Facts of Bovada illegal betting case

The complaint alleges that the defendants own and operate Bovada, which allows users to open accounts where they can deposit money either via cryptocurrencies or via credit card. Once deposited, money is alleged to be instantly available for use on hundreds of gambling games. The complaint alleges that “all outcomes in Defendants’ games are based entirely on chance.”

It is alleged that Bovada has “evaded the laws of Kentucky and other states,” while advertising to Kentucky residents that is is a “legitimate online business.” The complaint cites one of Congress’s letters to the Department of Justice urging them to take action against unregulated gambling operators.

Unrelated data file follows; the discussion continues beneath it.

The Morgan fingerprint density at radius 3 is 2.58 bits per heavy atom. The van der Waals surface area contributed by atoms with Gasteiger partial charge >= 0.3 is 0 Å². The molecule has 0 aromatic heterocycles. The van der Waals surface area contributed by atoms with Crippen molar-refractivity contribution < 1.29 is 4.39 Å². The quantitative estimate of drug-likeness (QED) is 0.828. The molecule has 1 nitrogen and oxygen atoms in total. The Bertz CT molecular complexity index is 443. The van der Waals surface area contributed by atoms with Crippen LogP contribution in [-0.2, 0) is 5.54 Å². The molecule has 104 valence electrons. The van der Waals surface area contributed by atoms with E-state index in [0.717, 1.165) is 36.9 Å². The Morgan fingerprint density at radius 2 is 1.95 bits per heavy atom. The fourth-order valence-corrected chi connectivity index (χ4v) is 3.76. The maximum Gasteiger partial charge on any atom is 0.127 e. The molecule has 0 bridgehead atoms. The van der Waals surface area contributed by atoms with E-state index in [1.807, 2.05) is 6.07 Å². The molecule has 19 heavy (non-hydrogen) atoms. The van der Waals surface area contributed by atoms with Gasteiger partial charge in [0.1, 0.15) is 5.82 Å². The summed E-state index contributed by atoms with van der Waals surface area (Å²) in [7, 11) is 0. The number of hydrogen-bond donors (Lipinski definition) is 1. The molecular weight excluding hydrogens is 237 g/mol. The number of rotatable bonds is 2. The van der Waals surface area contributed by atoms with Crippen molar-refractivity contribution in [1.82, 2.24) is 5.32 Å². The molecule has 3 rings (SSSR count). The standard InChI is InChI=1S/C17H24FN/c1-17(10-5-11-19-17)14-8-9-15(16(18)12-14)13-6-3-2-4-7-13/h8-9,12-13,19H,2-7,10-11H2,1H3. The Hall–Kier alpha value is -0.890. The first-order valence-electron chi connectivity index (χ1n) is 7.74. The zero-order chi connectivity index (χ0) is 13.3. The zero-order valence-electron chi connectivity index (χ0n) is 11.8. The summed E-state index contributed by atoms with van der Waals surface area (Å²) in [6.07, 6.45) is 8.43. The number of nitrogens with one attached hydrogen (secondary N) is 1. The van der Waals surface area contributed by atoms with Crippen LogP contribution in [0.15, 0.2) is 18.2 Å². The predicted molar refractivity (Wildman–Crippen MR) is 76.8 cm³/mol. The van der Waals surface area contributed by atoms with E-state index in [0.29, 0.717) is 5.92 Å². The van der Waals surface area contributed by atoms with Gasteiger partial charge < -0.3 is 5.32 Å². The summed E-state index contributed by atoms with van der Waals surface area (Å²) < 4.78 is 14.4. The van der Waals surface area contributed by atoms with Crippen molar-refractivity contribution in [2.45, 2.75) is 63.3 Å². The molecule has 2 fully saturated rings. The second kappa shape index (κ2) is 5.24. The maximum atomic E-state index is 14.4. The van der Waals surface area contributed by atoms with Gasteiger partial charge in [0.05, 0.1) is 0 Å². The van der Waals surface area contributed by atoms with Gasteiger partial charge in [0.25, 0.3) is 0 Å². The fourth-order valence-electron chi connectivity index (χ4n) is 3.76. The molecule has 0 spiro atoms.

The complaint relies on Kentucky Statute KRS § 372.020 which states:

If any person loses to another at one (1) time, or within twenty-four (24) hours, five dollars ($5) or more, or anything of that value, and pays, transfers or delivers it, the loser or any of his creditors may recover it, or its value, from the winner, or any transferee of the winner, having notice of the consideration, by action brought within five (5) years after the payment, transfer or delivery. Recovery may be had against the winner, although the payment, transfer or delivery was made to the endorsee, assignee, or transferee of the winner. If the conveyance or transfer was of real estate, or the right thereto, in violation of KRS 372.010, the heirs of the loser may recover it back by action brought within two (2) years after his death, unless it has passed to a purchaser in good faith for valuable consideration without notice.

KRS § 372.020